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Unrelenting Rains Punish 20 Million Pakistanis

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Unrelenting Rains Punish 20 Million Pakistanis


Unrelenting Rains Punish 20 Million Pakistanis

Unrelenting Rains Punish 20 Million Pakistanis

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  • <iframe src="" width="100%" height="290" frameborder="0" scrolling="no" title="NPR embedded audio player">
  • Transcript

Pakistan struggles to provide food and shelter for millions of people displaced by flooding. The United Nations Secretary General Ban Ki-moon says he's never seen a disaster of this magnitude.


We're going to get a glimpse this morning of Pakistan's worst-ever humanitarian crisis. It's hard to grasp what it means to have 20 million people displaced by floods, but you get a sense when you listen to people trying to help a single Pakistani village. Here's NPR's Julie McCarthy.

(Soundbite of rain)

JULIE MCCARTHY: The rains are unrelenting, and flooding that began more than two weeks ago in the mountainous northwest of Pakistan has now swept over about one-quarter of the country. As it's spread, it has engulfed the southern Punjab, the country's farm belt. In the district of Muzaffargarh, parts of the landscape have turned into a series of islands, as flood waters surround mounds of what is left of dry land.

(Soundbite of truck engine)

MCCARTHY: A truck loaded with supplies, the engine occasionally stalling, navigates the waters in a bid to reach those stranded in the village of Shah-gar. Pakistan's Indus River, the cradle of civilization in this part of the world, has swelled to 15 miles at points. Millions fled for their lives, one step ahead of the rising waters. Thousands remain cut off. The stranded say the rescue services are inadequate for large numbers of families seeking safer ground.

Residents are relying on the kindness of people like Gulam Mustafa and his band of mechanics turned relief workers.

You've raised money back home in another district to come here for four days in a row to deliver food - is that right, four days in a row?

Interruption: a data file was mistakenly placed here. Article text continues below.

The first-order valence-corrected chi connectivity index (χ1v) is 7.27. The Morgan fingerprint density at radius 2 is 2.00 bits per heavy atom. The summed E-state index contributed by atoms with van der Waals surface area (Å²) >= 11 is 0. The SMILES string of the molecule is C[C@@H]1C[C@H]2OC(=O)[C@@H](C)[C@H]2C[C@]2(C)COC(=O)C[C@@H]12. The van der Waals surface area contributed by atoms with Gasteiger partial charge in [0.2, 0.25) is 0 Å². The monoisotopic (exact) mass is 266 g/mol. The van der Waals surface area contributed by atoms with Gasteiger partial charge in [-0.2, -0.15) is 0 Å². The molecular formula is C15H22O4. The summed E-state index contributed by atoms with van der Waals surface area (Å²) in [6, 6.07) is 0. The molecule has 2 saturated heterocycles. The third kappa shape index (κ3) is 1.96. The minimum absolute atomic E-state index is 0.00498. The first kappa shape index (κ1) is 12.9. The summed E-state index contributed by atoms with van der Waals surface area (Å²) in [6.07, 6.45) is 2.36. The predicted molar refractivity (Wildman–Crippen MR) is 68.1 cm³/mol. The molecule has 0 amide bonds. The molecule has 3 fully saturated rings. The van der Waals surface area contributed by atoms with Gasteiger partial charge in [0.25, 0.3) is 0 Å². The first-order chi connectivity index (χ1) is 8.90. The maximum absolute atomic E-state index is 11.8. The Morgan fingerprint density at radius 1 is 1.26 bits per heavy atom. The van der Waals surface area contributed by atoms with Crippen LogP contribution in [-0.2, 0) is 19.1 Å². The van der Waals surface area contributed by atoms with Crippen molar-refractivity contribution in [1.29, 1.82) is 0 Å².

Unidentified Group: (Foreign language spoken)

MCCARTHY: Five days, they shout.

(Soundbite of crowd chatter)

MCCARTHY: Residents of Shah-gar, a rise of land now separated by water, say the government has left them to their own devices. Twenty-six-year-old Mohammad Nadeem runs relief to this water-soaked area.

Has there been any government relief that's been here?

Mr. MOHAMMAD NADEEM: No government.

MCCARTHY: No government?

Mr. NADEEM: No government, no government.

MCCARTHY: Tell me, how many people are stranded here?

Mr. NADEEM: (Foreign language spoken)

MCCARTHY: Two thousand, he says, and there could more.

The government is fragile and unpopular, but also without many resources to marshal. The only institution with any real heft is the Pakistan army. It is sheltering 60,000 residents in the Southern Punjab. But the misery even in those camps is audible.

(Soundbite of crowd chatter)

MCCARTHY: Hundreds queue at night for meager rations in the mud, as children gather water from a rudimentary pump. But one mother of six tells me the supplies are beyond her wildest imagination. Mushahid Khurshid's family of eight, on the other hand, has taken refuge in a plastic tent strung with the few pieces of clothing they have left.

Mr. MUSHAHID KHURSID: (Foreign language spoken)

MCCARTHY: He says his children are getting sick, but he dares not complain to the army. Aid agencies express fears that disease in overcrowded and unsanitary camps may lead to epidemics.

Julie McCarthy, NPR News, in the southern Punjab.

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